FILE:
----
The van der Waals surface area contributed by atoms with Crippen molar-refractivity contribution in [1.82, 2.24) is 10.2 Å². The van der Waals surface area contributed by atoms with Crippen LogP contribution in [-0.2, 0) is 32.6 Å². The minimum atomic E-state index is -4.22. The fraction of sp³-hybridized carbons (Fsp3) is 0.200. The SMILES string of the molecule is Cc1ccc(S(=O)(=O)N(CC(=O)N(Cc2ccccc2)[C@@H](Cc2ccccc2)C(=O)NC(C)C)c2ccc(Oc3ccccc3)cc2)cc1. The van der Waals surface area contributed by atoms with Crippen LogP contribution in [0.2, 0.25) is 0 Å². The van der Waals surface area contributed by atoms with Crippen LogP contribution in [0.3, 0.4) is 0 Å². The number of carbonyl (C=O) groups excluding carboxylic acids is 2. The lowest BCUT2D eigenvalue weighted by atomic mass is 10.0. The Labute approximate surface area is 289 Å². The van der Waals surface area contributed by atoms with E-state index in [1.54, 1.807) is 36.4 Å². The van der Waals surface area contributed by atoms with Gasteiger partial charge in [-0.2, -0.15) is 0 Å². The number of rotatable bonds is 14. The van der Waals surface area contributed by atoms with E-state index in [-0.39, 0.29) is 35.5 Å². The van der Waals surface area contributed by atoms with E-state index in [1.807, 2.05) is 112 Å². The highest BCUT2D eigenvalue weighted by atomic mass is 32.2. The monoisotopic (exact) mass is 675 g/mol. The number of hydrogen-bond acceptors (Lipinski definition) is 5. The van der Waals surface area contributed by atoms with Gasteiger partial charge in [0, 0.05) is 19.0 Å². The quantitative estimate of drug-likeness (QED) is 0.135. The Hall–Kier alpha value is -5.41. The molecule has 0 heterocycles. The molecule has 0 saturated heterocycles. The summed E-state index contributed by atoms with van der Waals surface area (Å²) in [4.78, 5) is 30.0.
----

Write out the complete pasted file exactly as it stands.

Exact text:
The van der Waals surface area contributed by atoms with Crippen molar-refractivity contribution in [1.82, 2.24) is 10.2 Å². The van der Waals surface area contributed by atoms with Crippen LogP contribution in [-0.2, 0) is 32.6 Å². The minimum atomic E-state index is -4.22. The fraction of sp³-hybridized carbons (Fsp3) is 0.200. The SMILES string of the molecule is Cc1ccc(S(=O)(=O)N(CC(=O)N(Cc2ccccc2)[C@@H](Cc2ccccc2)C(=O)NC(C)C)c2ccc(Oc3ccccc3)cc2)cc1. The van der Waals surface area contributed by atoms with Crippen LogP contribution in [0.2, 0.25) is 0 Å². The van der Waals surface area contributed by atoms with Crippen LogP contribution in [0.3, 0.4) is 0 Å². The number of carbonyl (C=O) groups excluding carboxylic acids is 2. The lowest BCUT2D eigenvalue weighted by atomic mass is 10.0. The Labute approximate surface area is 289 Å². The van der Waals surface area contributed by atoms with E-state index in [1.54, 1.807) is 36.4 Å². The van der Waals surface area contributed by atoms with Gasteiger partial charge in [-0.2, -0.15) is 0 Å². The number of rotatable bonds is 14. The van der Waals surface area contributed by atoms with E-state index in [-0.39, 0.29) is 35.5 Å². The van der Waals surface area contributed by atoms with E-state index in [1.807, 2.05) is 112 Å². The highest BCUT2D eigenvalue weighted by atomic mass is 32.2. The monoisotopic (exact) mass is 675 g/mol. The number of hydrogen-bond acceptors (Lipinski definition) is 5. The van der Waals surface area contributed by atoms with Gasteiger partial charge in [0, 0.05) is 19.0 Å². The quantitative estimate of drug-likeness (QED) is 0.135. The Hall–Kier alpha value is -5.41. The molecule has 0 heterocycles. The molecule has 0 saturated heterocycles. The summed E-state index contributed by atoms with van der Waals surface area (Å²) in [4.78, 5) is 30.0.